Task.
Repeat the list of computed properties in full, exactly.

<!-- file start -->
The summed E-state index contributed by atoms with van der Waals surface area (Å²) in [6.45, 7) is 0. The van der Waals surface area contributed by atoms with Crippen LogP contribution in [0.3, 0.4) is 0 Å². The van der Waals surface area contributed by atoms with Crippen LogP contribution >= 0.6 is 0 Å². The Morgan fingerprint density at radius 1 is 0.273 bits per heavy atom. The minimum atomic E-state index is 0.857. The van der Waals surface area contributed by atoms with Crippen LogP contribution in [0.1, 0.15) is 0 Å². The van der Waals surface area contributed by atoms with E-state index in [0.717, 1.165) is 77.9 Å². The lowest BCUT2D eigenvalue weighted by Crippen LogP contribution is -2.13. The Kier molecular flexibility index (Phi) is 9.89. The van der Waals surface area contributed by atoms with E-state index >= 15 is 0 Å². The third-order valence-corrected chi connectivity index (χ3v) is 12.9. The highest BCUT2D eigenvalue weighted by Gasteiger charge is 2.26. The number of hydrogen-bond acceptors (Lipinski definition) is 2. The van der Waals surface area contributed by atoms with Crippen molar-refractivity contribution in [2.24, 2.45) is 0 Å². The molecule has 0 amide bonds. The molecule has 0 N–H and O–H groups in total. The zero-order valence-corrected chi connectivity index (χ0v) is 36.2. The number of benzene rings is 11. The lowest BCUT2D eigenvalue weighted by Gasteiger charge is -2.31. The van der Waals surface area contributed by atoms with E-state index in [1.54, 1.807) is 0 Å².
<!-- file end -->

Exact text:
The summed E-state index contributed by atoms with van der Waals surface area (Å²) in [6.45, 7) is 0. The van der Waals surface area contributed by atoms with Crippen LogP contribution in [0.3, 0.4) is 0 Å². The van der Waals surface area contributed by atoms with Crippen LogP contribution >= 0.6 is 0 Å². The Morgan fingerprint density at radius 1 is 0.273 bits per heavy atom. The minimum atomic E-state index is 0.857. The van der Waals surface area contributed by atoms with Crippen LogP contribution in [0.1, 0.15) is 0 Å². The van der Waals surface area contributed by atoms with E-state index in [0.717, 1.165) is 77.9 Å². The lowest BCUT2D eigenvalue weighted by Crippen LogP contribution is -2.13. The Kier molecular flexibility index (Phi) is 9.89. The van der Waals surface area contributed by atoms with E-state index >= 15 is 0 Å². The third-order valence-corrected chi connectivity index (χ3v) is 12.9. The highest BCUT2D eigenvalue weighted by Gasteiger charge is 2.26. The number of hydrogen-bond acceptors (Lipinski definition) is 2. The van der Waals surface area contributed by atoms with Crippen molar-refractivity contribution in [2.24, 2.45) is 0 Å². The molecule has 0 amide bonds. The molecule has 0 N–H and O–H groups in total. The zero-order valence-corrected chi connectivity index (χ0v) is 36.2. The number of benzene rings is 11. The lowest BCUT2D eigenvalue weighted by Gasteiger charge is -2.31. The van der Waals surface area contributed by atoms with E-state index in [1.54, 1.807) is 0 Å².